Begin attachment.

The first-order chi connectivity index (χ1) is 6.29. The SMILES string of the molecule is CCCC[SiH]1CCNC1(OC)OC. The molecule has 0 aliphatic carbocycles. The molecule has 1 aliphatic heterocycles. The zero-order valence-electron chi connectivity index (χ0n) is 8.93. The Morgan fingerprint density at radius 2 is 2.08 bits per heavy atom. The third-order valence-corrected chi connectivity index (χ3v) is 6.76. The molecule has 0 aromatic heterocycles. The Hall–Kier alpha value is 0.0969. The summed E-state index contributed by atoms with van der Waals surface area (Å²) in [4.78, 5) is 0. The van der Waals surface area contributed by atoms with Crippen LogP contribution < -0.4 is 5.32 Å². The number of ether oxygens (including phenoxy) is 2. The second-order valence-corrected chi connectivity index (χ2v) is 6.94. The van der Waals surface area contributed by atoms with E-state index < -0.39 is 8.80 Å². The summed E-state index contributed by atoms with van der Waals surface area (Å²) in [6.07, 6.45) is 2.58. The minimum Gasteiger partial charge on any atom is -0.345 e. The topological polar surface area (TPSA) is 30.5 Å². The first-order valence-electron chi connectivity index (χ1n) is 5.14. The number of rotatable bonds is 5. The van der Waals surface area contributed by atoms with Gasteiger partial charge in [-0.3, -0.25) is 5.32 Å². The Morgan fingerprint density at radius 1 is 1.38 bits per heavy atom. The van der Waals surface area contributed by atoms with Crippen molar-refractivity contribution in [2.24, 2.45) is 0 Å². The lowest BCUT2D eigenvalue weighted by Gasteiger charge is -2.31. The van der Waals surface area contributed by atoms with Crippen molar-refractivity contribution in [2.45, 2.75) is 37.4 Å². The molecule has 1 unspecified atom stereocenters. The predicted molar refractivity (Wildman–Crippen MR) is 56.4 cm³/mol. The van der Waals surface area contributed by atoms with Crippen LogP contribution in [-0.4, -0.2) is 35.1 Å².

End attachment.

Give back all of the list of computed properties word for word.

The first-order chi connectivity index (χ1) is 6.29. The SMILES string of the molecule is CCCC[SiH]1CCNC1(OC)OC. The molecule has 0 aliphatic carbocycles. The molecule has 1 aliphatic heterocycles. The zero-order valence-electron chi connectivity index (χ0n) is 8.93. The Morgan fingerprint density at radius 2 is 2.08 bits per heavy atom. The third-order valence-corrected chi connectivity index (χ3v) is 6.76. The molecule has 0 aromatic heterocycles. The Hall–Kier alpha value is 0.0969. The summed E-state index contributed by atoms with van der Waals surface area (Å²) in [4.78, 5) is 0. The van der Waals surface area contributed by atoms with Crippen LogP contribution < -0.4 is 5.32 Å². The number of ether oxygens (including phenoxy) is 2. The second-order valence-corrected chi connectivity index (χ2v) is 6.94. The van der Waals surface area contributed by atoms with E-state index < -0.39 is 8.80 Å². The summed E-state index contributed by atoms with van der Waals surface area (Å²) in [6.07, 6.45) is 2.58. The minimum Gasteiger partial charge on any atom is -0.345 e. The topological polar surface area (TPSA) is 30.5 Å². The first-order valence-electron chi connectivity index (χ1n) is 5.14. The number of rotatable bonds is 5. The van der Waals surface area contributed by atoms with Gasteiger partial charge in [-0.3, -0.25) is 5.32 Å². The Morgan fingerprint density at radius 1 is 1.38 bits per heavy atom. The van der Waals surface area contributed by atoms with Crippen molar-refractivity contribution in [2.24, 2.45) is 0 Å². The lowest BCUT2D eigenvalue weighted by Gasteiger charge is -2.31. The van der Waals surface area contributed by atoms with Crippen molar-refractivity contribution in [2.45, 2.75) is 37.4 Å². The molecule has 1 unspecified atom stereocenters. The predicted molar refractivity (Wildman–Crippen MR) is 56.4 cm³/mol. The van der Waals surface area contributed by atoms with Crippen LogP contribution in [-0.4, -0.2) is 35.1 Å².